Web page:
That changed last year when VW switched to a tyre supply deal with MRF and the extra grip provided by its slick tyres meant a drop in lap times of up to 3.5 seconds. And that was just at Coimbatore’s Kari Motor Speedway (KMS).
It was the same track where I had previously tested the 2015 Vento Cup car so showing up to try out the Ameo Cup car – said to be another 3 seconds faster than the MRF-shod Vento that I never got to drive – would allow me to experience a fairly big shift in what VW has to offer.
Sum of its parts
I had been looking forward to it ever since I had visited the Chakan plant where VW India’s manager for communication, Adhish Alawani, guided me through the building process.
The first thing that struck me, just by looking at the body shell – that came off the assembly line and delivered to what looked like a small aircraft hangar – was how compact it was. This car would definitely be more responsive to lateral movement. Which means a more ‘pointy’ car that would rotate faster on its axis when needed to by the driver in tighter corners. The wheelbase is eight centimeters less than the Vento and there almost no rear overhang – the car was built to avail of the sub-four meter tax break.
While the shell – complete with roll-cage – was strengthened with extra welding points beyond VWs standard for road cars in order to provide further safety, the engine was being prepared to be fitted into the shell once it was primed and painted. In order to save time, processes are done parallel to each other in four different parts of the shop floor.
One part has the priming and painting chamber, another where the basic panels are fitted on to the shell, another where the shell is fitted out with the wiring, sub-assembly, brakes and suspension and the final one where the engine prepared.
It is a process that leads to the car being put together in less than a day after all the required parts come into the factory.
Seeing this process made me appreciate the effort made by Volkswagen in having a motorsport department of its own and training its employees to the proficiency level to put together and maintain a car as sophisticated as this. Not to mention an appreciation of the effort of the technical team itself, as the car was tested.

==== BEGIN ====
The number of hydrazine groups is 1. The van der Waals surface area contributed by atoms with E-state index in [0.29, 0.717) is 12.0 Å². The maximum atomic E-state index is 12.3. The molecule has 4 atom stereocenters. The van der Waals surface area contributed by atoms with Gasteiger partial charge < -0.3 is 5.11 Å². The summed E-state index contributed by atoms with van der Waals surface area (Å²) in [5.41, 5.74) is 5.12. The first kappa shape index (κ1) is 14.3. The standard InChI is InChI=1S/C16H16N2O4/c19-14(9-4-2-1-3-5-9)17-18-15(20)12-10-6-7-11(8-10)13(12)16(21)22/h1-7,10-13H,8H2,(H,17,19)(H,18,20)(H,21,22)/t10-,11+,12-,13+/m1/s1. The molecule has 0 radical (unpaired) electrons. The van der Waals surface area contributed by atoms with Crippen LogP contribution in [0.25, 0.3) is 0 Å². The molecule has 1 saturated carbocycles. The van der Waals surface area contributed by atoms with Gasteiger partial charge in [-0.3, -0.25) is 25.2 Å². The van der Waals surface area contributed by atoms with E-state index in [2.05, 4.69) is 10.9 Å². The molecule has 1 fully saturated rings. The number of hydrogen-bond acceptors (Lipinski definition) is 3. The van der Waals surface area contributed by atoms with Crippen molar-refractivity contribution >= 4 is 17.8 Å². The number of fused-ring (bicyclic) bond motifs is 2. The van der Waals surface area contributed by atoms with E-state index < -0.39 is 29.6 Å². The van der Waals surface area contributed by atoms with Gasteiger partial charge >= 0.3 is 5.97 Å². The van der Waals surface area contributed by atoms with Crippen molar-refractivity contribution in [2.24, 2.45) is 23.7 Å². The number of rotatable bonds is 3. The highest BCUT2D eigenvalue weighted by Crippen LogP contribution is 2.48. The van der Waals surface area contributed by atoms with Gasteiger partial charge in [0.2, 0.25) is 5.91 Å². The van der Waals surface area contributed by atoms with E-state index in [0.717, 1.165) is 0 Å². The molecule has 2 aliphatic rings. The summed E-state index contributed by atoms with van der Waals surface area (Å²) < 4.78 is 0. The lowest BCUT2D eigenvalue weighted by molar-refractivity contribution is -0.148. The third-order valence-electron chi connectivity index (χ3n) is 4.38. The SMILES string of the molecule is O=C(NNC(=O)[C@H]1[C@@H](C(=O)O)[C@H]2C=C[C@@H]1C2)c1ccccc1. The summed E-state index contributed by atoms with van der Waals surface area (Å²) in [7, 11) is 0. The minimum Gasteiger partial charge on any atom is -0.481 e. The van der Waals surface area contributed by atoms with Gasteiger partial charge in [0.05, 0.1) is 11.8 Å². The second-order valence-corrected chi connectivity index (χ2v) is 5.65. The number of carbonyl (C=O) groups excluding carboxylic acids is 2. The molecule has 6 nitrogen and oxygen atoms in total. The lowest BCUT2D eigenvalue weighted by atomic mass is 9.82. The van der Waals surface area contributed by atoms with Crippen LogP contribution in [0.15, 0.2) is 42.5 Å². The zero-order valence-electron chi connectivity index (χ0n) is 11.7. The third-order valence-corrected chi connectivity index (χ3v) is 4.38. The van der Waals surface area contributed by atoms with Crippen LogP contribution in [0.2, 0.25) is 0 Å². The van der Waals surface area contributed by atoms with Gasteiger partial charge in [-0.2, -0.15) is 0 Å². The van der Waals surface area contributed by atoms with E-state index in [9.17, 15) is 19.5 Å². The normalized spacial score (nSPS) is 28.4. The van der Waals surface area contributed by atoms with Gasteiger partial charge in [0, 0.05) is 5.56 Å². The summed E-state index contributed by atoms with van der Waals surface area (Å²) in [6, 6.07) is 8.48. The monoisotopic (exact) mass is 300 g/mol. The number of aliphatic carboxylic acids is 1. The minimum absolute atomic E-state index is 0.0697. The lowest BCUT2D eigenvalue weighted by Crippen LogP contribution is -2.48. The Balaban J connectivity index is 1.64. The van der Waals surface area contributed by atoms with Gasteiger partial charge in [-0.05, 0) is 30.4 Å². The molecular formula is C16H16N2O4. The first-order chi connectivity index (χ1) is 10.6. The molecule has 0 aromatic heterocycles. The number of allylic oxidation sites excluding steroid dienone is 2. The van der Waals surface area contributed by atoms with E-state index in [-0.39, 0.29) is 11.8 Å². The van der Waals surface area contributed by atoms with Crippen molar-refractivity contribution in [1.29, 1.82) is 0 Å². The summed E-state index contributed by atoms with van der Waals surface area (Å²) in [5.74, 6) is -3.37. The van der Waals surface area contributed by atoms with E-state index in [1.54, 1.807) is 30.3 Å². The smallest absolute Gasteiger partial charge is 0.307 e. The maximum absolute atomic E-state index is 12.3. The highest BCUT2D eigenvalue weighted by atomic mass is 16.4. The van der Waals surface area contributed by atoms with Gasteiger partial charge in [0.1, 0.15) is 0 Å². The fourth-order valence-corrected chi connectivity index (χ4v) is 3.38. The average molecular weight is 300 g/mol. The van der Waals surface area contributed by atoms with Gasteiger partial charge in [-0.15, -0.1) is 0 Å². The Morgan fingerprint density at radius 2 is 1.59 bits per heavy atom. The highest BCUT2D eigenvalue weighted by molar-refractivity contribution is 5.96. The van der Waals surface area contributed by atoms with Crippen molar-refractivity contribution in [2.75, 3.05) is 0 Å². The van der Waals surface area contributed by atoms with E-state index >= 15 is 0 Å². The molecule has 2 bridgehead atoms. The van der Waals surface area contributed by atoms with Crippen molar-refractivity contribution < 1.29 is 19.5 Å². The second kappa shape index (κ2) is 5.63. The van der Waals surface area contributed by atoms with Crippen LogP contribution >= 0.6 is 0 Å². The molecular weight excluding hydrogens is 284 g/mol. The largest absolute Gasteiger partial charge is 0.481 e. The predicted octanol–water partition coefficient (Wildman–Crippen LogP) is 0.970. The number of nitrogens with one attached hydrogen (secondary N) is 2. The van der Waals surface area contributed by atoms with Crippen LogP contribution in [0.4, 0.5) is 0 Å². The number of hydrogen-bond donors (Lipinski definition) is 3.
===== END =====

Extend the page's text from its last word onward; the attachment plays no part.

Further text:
From the point of the test mule first turning a wheel to the final design being agreed upon, VW Motorsport India decided to beyond just a few tweaks to a road-going Ameo.
Gone is the DSG gearbox used since 2012, and in its place is a 6-speed sequential gearbox built specifically for motorsport by 3MO. An electro-magnetic actuator connected to paddles means lightning quick gear changes as compared to the road car based DSG box. But because the Ameo Cup car will still be used in anger by those looking to get a start in racing, the gearbox has fail-safes to stop a driver from shifting down too many gears, which would cause a gearbox failure.
All that mileage in testing – around 7,000km – has led to the engine and gearbox being mapped, i.e. set to perform within a set of values based on how the car is driven to give optimum performance. You see, the car is still not at its absolute limit in terms of performance and gear ratios and engine revs will be preset before the start of the season to be used no matter which circuit the series goes to.
The 1,798cc, turbocharged in-line 4-cylinder engine from the GTI is tuned to produce 202bhp (a 22bhp increase from the Vento Cup car) at 6,100rpm and 320Nm of torque (50 more than in the GTI) available from 3,200 to 4,600rpm. The torque figures are worth noting here as it plays into my experience of driving the car and trying to extract as much performance from it as possible.
At a weight of just 1,150kg, this much performance would feel like a lot of fun even if the car had been electronically set to allow a novice driver to learn how to drive it fast.
MRF 200/605-R17 tyres on 7.5J x 17 inch rims were the other aspect worth looking forward to. Having heard from those who drove both the JK Tyre and MRF shod Vento, I could look forward to the kind of grip under braking that gives one confidence to push and brake later than they dare.